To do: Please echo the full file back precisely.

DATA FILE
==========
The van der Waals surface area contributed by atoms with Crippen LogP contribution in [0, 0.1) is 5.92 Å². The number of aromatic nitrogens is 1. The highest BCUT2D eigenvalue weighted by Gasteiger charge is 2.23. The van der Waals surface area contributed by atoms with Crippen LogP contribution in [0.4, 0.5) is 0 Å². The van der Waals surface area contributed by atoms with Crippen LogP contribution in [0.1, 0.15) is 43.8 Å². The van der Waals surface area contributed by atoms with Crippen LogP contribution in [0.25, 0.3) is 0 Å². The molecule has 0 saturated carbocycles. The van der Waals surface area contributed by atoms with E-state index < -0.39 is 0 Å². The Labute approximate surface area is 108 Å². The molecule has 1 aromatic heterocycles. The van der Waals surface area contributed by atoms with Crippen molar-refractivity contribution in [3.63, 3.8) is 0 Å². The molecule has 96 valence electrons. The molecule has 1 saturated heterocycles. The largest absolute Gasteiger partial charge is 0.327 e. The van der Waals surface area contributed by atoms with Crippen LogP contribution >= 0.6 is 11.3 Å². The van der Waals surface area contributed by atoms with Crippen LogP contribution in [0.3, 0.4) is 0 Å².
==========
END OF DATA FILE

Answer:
The van der Waals surface area contributed by atoms with Crippen LogP contribution in [0, 0.1) is 5.92 Å². The number of aromatic nitrogens is 1. The highest BCUT2D eigenvalue weighted by Gasteiger charge is 2.23. The van der Waals surface area contributed by atoms with Crippen LogP contribution in [0.4, 0.5) is 0 Å². The van der Waals surface area contributed by atoms with Crippen LogP contribution in [0.1, 0.15) is 43.8 Å². The van der Waals surface area contributed by atoms with Crippen LogP contribution in [0.25, 0.3) is 0 Å². The molecule has 0 saturated carbocycles. The van der Waals surface area contributed by atoms with E-state index < -0.39 is 0 Å². The Labute approximate surface area is 108 Å². The molecule has 1 aromatic heterocycles. The van der Waals surface area contributed by atoms with Crippen molar-refractivity contribution in [3.63, 3.8) is 0 Å². The molecule has 96 valence electrons. The molecule has 1 saturated heterocycles. The largest absolute Gasteiger partial charge is 0.327 e. The van der Waals surface area contributed by atoms with Crippen LogP contribution >= 0.6 is 11.3 Å². The van der Waals surface area contributed by atoms with Crippen LogP contribution in [0.3, 0.4) is 0 Å².